#4

A Scientist once told me that those that study Philosophy starve. Don’t know how much truth there is in that, but I do think that Philosophy is something very interesting to study in a Catholic college.


#5

The solution is to get rid of administrators.


#6

Pray for vocations to the priesthood. We desperately need priests to say Mass, and to teach philosophy and theology. Our existing priests are overworked covering multiple parishes and having little time remaining to give spiritual guidance. Pray also for lay evangelists to teach RCIA and young children. The Catholic faith brings light and love to a world of darkness and confusion. Pray.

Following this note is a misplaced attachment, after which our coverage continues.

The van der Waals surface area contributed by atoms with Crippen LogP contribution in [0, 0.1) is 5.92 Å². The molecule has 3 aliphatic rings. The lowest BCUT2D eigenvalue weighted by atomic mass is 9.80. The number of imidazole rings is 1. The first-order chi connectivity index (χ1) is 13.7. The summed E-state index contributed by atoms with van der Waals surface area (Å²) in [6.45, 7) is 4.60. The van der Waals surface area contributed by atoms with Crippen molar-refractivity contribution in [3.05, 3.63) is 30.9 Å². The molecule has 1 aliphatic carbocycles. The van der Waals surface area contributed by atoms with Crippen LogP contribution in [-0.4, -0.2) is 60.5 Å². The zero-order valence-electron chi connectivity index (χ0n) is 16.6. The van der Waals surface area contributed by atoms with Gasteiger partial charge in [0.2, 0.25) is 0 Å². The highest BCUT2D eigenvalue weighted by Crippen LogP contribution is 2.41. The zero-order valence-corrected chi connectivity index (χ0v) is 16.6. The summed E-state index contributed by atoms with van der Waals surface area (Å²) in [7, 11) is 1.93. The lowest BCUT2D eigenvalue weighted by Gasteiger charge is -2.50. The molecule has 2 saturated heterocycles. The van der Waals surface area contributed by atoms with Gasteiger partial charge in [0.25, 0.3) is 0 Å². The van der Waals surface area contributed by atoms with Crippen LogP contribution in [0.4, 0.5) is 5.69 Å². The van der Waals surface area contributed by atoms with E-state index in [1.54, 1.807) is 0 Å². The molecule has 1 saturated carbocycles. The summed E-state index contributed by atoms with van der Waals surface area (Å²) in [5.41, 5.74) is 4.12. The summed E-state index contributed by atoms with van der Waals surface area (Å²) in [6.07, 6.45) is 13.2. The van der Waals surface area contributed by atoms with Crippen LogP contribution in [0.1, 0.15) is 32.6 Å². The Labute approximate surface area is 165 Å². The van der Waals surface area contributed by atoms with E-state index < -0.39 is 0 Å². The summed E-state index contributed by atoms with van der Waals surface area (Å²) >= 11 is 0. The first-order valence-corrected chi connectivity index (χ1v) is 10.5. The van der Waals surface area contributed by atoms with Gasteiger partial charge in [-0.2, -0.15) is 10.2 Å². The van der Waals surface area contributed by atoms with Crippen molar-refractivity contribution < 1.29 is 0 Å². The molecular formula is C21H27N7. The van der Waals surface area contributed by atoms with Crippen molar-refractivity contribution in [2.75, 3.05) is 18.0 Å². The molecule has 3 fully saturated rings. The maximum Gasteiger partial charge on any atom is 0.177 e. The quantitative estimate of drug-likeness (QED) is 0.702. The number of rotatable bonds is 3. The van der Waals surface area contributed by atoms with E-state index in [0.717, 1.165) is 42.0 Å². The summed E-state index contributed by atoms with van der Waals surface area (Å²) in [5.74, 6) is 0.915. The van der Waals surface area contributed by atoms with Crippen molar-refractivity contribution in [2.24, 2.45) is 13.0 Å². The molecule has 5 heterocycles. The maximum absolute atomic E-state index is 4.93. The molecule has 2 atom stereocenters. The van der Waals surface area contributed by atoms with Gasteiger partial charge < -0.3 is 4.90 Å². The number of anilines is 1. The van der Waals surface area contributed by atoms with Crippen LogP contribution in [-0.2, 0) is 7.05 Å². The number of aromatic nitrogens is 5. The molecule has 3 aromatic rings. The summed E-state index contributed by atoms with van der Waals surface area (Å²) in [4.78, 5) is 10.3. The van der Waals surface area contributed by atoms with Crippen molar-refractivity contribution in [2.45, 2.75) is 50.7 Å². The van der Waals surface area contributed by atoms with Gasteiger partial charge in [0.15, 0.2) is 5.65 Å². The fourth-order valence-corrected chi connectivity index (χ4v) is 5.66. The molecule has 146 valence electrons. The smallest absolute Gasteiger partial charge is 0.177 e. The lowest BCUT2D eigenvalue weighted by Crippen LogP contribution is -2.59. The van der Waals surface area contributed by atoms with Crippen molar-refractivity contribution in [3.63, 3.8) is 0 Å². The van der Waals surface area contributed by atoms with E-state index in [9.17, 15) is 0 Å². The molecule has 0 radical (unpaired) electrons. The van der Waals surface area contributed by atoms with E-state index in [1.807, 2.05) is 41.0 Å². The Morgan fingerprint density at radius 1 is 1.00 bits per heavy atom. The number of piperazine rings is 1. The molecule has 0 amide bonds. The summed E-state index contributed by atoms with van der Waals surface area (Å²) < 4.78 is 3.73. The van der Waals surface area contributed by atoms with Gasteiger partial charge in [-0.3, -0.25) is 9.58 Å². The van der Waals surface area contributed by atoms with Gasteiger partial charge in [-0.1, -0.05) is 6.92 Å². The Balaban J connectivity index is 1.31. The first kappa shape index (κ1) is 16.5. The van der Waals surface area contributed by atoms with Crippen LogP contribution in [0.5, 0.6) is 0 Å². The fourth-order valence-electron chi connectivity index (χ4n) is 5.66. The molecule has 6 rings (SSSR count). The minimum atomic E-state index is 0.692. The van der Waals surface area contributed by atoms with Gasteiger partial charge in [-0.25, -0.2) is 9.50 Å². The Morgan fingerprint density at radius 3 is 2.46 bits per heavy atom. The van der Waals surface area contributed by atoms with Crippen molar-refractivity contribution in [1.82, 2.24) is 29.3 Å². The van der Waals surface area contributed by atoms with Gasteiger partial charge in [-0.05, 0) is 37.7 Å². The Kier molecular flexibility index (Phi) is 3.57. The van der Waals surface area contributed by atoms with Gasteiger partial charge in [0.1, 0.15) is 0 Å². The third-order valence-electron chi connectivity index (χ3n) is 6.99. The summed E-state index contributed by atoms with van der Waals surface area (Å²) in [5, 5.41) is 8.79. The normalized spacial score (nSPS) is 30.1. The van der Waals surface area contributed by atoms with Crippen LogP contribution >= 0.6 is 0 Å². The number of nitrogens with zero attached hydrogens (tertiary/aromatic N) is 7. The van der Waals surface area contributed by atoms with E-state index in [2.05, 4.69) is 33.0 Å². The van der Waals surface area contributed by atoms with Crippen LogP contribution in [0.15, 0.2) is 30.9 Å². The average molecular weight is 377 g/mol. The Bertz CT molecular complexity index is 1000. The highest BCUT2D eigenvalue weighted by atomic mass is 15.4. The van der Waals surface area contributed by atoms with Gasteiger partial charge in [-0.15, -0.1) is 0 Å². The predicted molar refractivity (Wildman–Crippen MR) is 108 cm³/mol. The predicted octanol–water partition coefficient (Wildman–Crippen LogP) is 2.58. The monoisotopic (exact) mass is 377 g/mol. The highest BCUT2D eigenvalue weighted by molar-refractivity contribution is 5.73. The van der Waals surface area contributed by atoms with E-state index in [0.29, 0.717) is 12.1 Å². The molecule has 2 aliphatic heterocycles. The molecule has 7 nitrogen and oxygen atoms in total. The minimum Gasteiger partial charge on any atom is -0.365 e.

#7

I’m probably a bit controversial but IMHO priests shouldn’t be full-time academics. That’s not to say that it’s incompatible with religious life but I see it as being more of a role for a lay brother (or sister) rather than a priest. In other words, why do they need to be ordained?


#8

Bingo.

To put it another way: how does an academic life help one to minister to others in their vocational path? With priesthood, and especially diocesan priesthood (where the priest is often on his own as pastor), this is a tough question to answer. If there are three priests living together with a parochial or diocesan school, then it’s much more practical (as, more often than not, there is not an immediate need for all three to be engaged in sacramental ministry).